**b**) the candidate shelters and residential blocks of the selected study area.

**Figure 7.**Parameter analysis. The optimal Pareto fronts when (

**a**) the population size ranges from 20 to 80; (

**b**) the parameter limit is set to population size, which is population size times the dimension size and times 100; (

**c)**the crossover probability ranges from 0.5 to 1; and (

**d**) the tournament size ranges from 2 to 4.

**Figure 9.**Fitness variation in the best values with number of generations. (

**a**) Fitness value of capacity function, and (

**b**) distance function found by methods A, B, and D.

**Figure 12.**Improvement of optimum solutions through generations. The gray lines on the left side of each graph represent the allocation of shelters. The numbers of building blocks assigned to shelters are presented on the right side of each graph (pie chart). (

**a**) Optimal allocation and minimum fitness value obtained from one generation; (

**b**) optimal allocation and minimum fitness values of the 50th generation; (

**c**) optimal allocation and minimum fitness values of the 150th generation; (

**d**) optimal allocation and minimum fitness values of the 250th generation; (

**e**) optimal allocation and minimum fitness values of the 350th generation, and (

**f**) optimal allocation and minimum fitness values of the 500th generation.

**Figure 13.**The Pareto-optimal fronts generated by: (

**a**) the standard MOABC; (

**b**) NSGA-II; and (

**c**) the proposed MOABC. The standardized minimum fitness values of both capacity and distance function.

**Figure 14.**The convergence process for different generations of (

**a**) standard MOABC; (

**b**) NSGA-II; and (

**c**) the proposed MOABC.

**Figure 16.**Repeatability of the proposed MOABC algorithm from five runs. (

**a**) Variation of Pareto front size with numbers of generations; (

**b**) fitness variation of five runs.

**Table 1.**Parameter settings of the Multi-Objective Artificial Bee Colony (MOABC) algorithm in the study.

Parameter | Value |
---|---|

Population size | 20 |

Limit | N × D × 100 |

Crossover probability rate | 0.5 |

Tournament size | 3 |

Maximum number of generations | 500 |

**Table 2.**Comparison of results obtained using different methods. RS—random swap; RI—random insertion.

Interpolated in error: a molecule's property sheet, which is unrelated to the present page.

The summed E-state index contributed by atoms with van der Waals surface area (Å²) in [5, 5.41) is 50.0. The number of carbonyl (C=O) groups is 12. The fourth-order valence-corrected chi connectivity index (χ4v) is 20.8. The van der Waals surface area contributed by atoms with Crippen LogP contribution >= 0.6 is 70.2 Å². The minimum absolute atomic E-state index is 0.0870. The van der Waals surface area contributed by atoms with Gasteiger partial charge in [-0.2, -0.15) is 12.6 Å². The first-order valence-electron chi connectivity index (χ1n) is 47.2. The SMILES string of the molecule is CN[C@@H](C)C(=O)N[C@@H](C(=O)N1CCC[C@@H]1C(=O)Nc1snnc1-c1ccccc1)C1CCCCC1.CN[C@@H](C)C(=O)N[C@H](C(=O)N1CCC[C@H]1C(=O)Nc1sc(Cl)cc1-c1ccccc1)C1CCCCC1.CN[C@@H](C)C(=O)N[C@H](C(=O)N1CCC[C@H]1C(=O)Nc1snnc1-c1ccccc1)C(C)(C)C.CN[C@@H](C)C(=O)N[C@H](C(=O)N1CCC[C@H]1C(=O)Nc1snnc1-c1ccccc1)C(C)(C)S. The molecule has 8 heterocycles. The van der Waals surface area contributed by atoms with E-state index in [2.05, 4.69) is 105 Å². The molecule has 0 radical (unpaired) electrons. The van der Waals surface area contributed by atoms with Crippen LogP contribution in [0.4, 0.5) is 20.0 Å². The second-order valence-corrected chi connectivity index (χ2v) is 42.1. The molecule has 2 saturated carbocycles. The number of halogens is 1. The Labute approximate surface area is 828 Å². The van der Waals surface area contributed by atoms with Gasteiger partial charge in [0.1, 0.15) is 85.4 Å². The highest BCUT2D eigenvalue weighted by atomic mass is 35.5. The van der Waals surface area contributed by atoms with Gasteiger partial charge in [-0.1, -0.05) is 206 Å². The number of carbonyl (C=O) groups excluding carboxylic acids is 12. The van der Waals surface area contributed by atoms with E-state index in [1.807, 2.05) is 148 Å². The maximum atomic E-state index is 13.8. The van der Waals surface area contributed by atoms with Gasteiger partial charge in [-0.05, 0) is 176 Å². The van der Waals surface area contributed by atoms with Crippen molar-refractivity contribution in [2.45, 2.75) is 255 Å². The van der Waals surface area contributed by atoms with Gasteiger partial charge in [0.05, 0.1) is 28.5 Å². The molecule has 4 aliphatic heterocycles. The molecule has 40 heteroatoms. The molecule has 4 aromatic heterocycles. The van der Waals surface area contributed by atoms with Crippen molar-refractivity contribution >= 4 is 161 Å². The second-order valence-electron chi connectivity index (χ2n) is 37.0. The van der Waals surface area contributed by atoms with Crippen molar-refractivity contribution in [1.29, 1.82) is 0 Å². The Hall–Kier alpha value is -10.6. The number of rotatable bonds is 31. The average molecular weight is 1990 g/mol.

Method | Algorithm | Population Size | Number of Generations | Final Pareto Front Size | Fcapacity | Fdistance | Execution Time (s) |
---|---|---|---|---|---|---|---|

A | MOABC with Combination of RS and RI | 20 | 500 | 8 | 3.44 | 9.29 × 10^{8} | 199 |

B | MOABC with the basic local search strategy | 20 | 500 | 3 | 3.96 | 8.61 × 10^{8} | 274 |

C | MOABC with crossover operator | 20 | 500 | 8 | 3.44 | 9.29 × 10^{8} | 199 |

D | MOABC without a crossover operator | 20 | 500 | 4 | 6.02 | 9.04 × 10^{8} | 193 |

Algorithm | Minimum Fitness Value of Fcapacity | Minimum Fitness Value of Fdistance | Execution Time (s) |
---|---|---|---|

Standard MOABC | 49.0 | 1.18 × 10^{9} | 163 |

NSGA-II | 38.9 | 1.08 × 10^{9} | 1971 |

Proposed MOABC | 5.8 | 8.72 × 10^{8} | 161 |

Run | Population Size | Number of Generations | Final Pareto Front Size | Fitness Value of Fcapacity | Fitness Value of Fdistance | Variance (Fcapacity) | Variance (Fdistance) |
---|---|---|---|---|---|---|---|

1 | 20 | 500 | 4 | 4.73 | 8.84 × 10^{8} | 0.056 | 0.080 |

2 | 20 | 500 | 6 | 5.85 | 8.89 × 10^{8} | 0.051 | 0.086 |

3 | 20 | 500 | 4 | 5.62 | 8.83 × 10^{8} | 0.058 | 0.080 |

4 | 20 | 500 | 8 | 5.1 | 8.87 × 10^{8} | 0.057 | 0.082 |

5 | 20 | 500 | 4 | 6.29 | 8.91 × 10^{8} | 0.053 | 0.082 |

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**MDPI and ACS Style**

Niyomubyeyi, O.; Pilesjö, P.; Mansourian, A.
Evacuation Planning Optimization Based on a Multi-Objective Artificial Bee Colony Algorithm. *ISPRS Int. J. Geo-Inf.* **2019**, *8*, 110.
https://doi.org/10.3390/ijgi8030110

**AMA Style**

Niyomubyeyi O, Pilesjö P, Mansourian A.
Evacuation Planning Optimization Based on a Multi-Objective Artificial Bee Colony Algorithm. *ISPRS International Journal of Geo-Information*. 2019; 8(3):110.
https://doi.org/10.3390/ijgi8030110

**Chicago/Turabian Style**

Niyomubyeyi, Olive, Petter Pilesjö, and Ali Mansourian.
2019. "Evacuation Planning Optimization Based on a Multi-Objective Artificial Bee Colony Algorithm" *ISPRS International Journal of Geo-Information* 8, no. 3: 110.
https://doi.org/10.3390/ijgi8030110